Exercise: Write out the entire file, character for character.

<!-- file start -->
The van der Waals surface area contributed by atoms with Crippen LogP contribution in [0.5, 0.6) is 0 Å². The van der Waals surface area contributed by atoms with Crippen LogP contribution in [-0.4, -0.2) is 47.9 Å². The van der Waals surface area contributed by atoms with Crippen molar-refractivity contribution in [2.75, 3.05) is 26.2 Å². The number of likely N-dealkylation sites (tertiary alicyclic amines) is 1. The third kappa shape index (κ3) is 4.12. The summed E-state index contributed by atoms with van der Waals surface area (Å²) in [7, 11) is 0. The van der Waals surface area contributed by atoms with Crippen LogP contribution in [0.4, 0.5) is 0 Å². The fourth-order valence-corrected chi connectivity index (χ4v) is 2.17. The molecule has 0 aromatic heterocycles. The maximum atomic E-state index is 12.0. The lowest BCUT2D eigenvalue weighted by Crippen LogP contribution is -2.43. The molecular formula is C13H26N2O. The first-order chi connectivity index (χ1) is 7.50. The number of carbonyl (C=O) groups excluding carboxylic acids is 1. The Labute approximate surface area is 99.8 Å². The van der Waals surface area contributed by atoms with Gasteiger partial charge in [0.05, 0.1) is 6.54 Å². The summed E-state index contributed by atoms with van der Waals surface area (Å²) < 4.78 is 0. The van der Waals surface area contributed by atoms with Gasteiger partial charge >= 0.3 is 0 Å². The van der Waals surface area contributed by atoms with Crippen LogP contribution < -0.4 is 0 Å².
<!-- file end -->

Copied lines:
The van der Waals surface area contributed by atoms with Crippen LogP contribution in [0.5, 0.6) is 0 Å². The van der Waals surface area contributed by atoms with Crippen LogP contribution in [-0.4, -0.2) is 47.9 Å². The van der Waals surface area contributed by atoms with Crippen molar-refractivity contribution in [2.75, 3.05) is 26.2 Å². The number of likely N-dealkylation sites (tertiary alicyclic amines) is 1. The third kappa shape index (κ3) is 4.12. The summed E-state index contributed by atoms with van der Waals surface area (Å²) in [7, 11) is 0. The van der Waals surface area contributed by atoms with Crippen LogP contribution in [0.4, 0.5) is 0 Å². The fourth-order valence-corrected chi connectivity index (χ4v) is 2.17. The molecule has 0 aromatic heterocycles. The maximum atomic E-state index is 12.0. The lowest BCUT2D eigenvalue weighted by Crippen LogP contribution is -2.43. The molecular formula is C13H26N2O. The first-order chi connectivity index (χ1) is 7.50. The number of carbonyl (C=O) groups excluding carboxylic acids is 1. The Labute approximate surface area is 99.8 Å². The van der Waals surface area contributed by atoms with Gasteiger partial charge in [0.05, 0.1) is 6.54 Å². The summed E-state index contributed by atoms with van der Waals surface area (Å²) < 4.78 is 0. The van der Waals surface area contributed by atoms with Gasteiger partial charge >= 0.3 is 0 Å². The van der Waals surface area contributed by atoms with Crippen LogP contribution < -0.4 is 0 Å².